With the business entirely self-funded to date, chief executive Muir stresses that continual investment over the last couple of years has meant they have had to keep operations lean, and the team consequently remains surprisingly compact. Her husband, who is still a lawyer by day, is chairman and master stiller, and her brother Steve Ross head of production, with casual staff employed when necessary.

Self-funding has also proved challenging in activating the brand in new markets. “That will be our biggest challenge in the next few years, and hopefully we’ll have some funding to reinvest through our own successes.”

Having launched NB London Dry Citrus Vodka, she says: “We do think that some additional products would be fantastic in our portfolio, but we’ve not finalised yet what we’re doing.”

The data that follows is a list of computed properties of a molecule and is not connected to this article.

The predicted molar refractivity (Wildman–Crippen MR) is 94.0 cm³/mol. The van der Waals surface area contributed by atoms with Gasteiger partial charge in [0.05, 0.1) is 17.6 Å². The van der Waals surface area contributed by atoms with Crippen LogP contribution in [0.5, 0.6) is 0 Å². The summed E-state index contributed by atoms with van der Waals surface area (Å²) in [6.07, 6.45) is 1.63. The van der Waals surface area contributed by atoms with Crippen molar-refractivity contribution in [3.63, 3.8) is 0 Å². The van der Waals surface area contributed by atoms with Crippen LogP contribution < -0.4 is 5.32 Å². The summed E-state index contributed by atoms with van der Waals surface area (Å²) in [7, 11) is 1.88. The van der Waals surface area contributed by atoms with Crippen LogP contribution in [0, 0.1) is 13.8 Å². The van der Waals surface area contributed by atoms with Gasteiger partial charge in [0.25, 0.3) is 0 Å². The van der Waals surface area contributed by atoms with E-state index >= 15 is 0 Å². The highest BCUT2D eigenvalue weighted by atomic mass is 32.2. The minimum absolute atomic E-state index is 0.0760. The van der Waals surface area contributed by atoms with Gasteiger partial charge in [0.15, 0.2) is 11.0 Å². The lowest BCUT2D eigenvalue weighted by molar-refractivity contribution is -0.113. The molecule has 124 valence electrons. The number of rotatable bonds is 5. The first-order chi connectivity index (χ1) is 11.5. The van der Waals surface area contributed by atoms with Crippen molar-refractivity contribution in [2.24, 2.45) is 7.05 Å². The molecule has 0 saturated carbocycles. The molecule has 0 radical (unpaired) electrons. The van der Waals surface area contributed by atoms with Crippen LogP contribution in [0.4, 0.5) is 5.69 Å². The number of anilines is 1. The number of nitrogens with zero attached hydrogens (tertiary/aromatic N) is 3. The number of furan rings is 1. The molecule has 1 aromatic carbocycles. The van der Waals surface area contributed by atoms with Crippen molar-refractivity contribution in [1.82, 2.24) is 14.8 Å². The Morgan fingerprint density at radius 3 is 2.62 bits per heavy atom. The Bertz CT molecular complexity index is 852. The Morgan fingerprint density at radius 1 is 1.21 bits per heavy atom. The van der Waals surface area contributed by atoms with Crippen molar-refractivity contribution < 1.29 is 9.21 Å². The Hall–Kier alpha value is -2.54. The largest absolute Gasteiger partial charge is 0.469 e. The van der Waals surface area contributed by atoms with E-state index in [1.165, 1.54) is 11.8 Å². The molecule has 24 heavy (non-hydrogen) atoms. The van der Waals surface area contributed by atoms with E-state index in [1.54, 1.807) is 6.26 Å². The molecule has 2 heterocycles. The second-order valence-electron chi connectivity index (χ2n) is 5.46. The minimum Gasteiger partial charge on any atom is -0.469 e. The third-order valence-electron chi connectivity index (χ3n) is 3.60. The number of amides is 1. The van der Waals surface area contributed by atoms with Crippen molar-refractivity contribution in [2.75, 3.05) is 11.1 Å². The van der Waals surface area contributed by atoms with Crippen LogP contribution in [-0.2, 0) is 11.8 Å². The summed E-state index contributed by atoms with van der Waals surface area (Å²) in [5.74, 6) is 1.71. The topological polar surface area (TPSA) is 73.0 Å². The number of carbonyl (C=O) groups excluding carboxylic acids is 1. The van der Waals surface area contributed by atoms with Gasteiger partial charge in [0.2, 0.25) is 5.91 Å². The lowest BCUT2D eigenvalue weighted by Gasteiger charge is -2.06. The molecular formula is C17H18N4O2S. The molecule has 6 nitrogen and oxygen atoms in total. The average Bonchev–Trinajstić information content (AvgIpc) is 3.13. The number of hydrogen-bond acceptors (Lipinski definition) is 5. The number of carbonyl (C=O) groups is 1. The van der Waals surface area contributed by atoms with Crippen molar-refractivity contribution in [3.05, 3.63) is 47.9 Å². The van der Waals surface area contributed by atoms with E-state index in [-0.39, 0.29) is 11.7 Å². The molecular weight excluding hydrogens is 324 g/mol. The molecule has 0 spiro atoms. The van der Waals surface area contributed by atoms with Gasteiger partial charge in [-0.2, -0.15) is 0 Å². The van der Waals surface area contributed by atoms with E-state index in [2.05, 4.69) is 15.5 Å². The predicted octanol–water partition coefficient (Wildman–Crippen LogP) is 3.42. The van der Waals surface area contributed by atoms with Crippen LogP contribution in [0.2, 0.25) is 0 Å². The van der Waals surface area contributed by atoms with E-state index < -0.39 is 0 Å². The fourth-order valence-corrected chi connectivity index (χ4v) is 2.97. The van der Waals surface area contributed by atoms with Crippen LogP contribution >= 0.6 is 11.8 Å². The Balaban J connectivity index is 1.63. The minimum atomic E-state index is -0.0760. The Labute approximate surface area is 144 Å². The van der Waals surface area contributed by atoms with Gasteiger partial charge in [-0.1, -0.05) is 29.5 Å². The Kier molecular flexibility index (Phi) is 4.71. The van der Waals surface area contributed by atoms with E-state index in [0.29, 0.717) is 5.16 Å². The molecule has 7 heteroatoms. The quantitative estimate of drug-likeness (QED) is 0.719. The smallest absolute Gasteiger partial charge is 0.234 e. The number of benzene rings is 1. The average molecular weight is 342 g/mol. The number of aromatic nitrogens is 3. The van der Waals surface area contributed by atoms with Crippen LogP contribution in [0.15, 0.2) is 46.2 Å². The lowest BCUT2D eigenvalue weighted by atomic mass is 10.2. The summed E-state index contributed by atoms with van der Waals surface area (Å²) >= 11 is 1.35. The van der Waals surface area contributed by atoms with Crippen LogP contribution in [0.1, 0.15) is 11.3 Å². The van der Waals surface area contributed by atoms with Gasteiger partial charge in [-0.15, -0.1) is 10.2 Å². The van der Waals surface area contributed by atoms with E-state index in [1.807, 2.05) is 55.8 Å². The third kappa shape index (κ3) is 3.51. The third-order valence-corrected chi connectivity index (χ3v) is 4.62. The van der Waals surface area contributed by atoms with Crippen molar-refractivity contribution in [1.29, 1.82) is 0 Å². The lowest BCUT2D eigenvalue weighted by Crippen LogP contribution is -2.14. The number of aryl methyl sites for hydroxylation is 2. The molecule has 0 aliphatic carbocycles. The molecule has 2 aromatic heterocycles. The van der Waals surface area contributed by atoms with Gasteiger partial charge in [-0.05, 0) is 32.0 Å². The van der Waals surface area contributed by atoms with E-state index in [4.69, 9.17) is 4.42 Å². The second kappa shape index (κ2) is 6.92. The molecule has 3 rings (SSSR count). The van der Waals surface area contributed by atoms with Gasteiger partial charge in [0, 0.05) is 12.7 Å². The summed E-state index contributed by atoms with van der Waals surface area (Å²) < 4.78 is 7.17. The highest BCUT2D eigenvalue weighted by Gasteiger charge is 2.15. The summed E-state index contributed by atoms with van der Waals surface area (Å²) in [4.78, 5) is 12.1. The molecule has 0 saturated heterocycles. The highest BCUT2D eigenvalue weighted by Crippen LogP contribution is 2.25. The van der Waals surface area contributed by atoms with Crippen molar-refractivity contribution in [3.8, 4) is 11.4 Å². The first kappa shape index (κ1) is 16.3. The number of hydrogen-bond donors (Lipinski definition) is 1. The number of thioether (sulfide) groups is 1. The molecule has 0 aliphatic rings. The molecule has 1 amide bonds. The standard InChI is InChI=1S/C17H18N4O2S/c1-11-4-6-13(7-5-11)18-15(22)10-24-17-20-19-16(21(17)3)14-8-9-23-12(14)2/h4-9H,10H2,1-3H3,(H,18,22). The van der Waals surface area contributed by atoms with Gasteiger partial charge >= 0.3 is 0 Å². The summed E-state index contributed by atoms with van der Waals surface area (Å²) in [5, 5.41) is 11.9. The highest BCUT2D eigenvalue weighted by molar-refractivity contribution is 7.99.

However, as a firm exporting to Europe and beyond, with its vodka travelling to Germany, Belgium and France, Brexit is casting a long shadow.

“Yes, we are concerned – there is no doubt about it,” she says. “It’s hugely uncertain for us.

“I suppose in the short term we’re seeing some advantage because of the weakness of the pound… so I think there is a short-term surge, but the long term is exceptionally worrying for us.”

Muir is also adamant that the firm’s plan is to keep operations in North Berwick, with the town and the brand becoming increasingly intertwined.

“Locally is absolutely what we’re about. There are a lot of gin companies who ship things elsewhere or get people to make it for them [but] we’re about doing everything in North Berwick.”